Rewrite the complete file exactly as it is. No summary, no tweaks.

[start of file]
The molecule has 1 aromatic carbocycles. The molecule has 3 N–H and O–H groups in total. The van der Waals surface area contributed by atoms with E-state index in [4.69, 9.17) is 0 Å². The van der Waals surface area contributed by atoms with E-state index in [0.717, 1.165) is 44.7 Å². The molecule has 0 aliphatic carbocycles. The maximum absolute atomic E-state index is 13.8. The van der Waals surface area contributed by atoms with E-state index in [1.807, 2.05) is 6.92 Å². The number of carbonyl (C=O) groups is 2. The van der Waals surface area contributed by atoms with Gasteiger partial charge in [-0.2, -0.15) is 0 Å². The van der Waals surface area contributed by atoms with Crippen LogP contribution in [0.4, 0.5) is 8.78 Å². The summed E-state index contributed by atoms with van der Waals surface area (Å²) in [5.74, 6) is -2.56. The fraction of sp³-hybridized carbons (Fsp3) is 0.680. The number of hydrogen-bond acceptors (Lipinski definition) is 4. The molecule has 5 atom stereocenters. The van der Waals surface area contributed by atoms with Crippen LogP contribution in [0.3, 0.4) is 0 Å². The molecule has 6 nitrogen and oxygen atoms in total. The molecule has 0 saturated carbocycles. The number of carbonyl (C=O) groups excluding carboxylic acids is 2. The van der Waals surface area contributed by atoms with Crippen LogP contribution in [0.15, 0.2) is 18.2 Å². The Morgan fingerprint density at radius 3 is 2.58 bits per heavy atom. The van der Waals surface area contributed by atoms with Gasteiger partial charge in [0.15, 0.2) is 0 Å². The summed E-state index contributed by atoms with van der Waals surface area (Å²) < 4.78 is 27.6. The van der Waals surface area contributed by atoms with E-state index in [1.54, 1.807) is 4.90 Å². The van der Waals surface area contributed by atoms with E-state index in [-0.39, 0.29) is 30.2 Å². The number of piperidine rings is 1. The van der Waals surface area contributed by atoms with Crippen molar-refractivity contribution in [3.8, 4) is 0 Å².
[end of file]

The molecule has 1 aromatic carbocycles. The molecule has 3 N–H and O–H groups in total. The van der Waals surface area contributed by atoms with E-state index in [4.69, 9.17) is 0 Å². The van der Waals surface area contributed by atoms with E-state index in [0.717, 1.165) is 44.7 Å². The molecule has 0 aliphatic carbocycles. The maximum absolute atomic E-state index is 13.8. The van der Waals surface area contributed by atoms with E-state index in [1.807, 2.05) is 6.92 Å². The number of carbonyl (C=O) groups is 2. The van der Waals surface area contributed by atoms with Gasteiger partial charge in [-0.2, -0.15) is 0 Å². The van der Waals surface area contributed by atoms with Crippen LogP contribution in [0.4, 0.5) is 8.78 Å². The summed E-state index contributed by atoms with van der Waals surface area (Å²) in [5.74, 6) is -2.56. The fraction of sp³-hybridized carbons (Fsp3) is 0.680. The number of hydrogen-bond acceptors (Lipinski definition) is 4. The molecule has 5 atom stereocenters. The van der Waals surface area contributed by atoms with Crippen LogP contribution in [0.3, 0.4) is 0 Å². The molecule has 6 nitrogen and oxygen atoms in total. The molecule has 0 saturated carbocycles. The number of carbonyl (C=O) groups excluding carboxylic acids is 2. The van der Waals surface area contributed by atoms with Crippen LogP contribution in [0.15, 0.2) is 18.2 Å². The Morgan fingerprint density at radius 3 is 2.58 bits per heavy atom. The van der Waals surface area contributed by atoms with Gasteiger partial charge in [0.15, 0.2) is 0 Å². The summed E-state index contributed by atoms with van der Waals surface area (Å²) < 4.78 is 27.6. The van der Waals surface area contributed by atoms with E-state index in [1.54, 1.807) is 4.90 Å². The van der Waals surface area contributed by atoms with E-state index in [-0.39, 0.29) is 30.2 Å². The number of piperidine rings is 1. The van der Waals surface area contributed by atoms with Crippen molar-refractivity contribution in [3.8, 4) is 0 Å².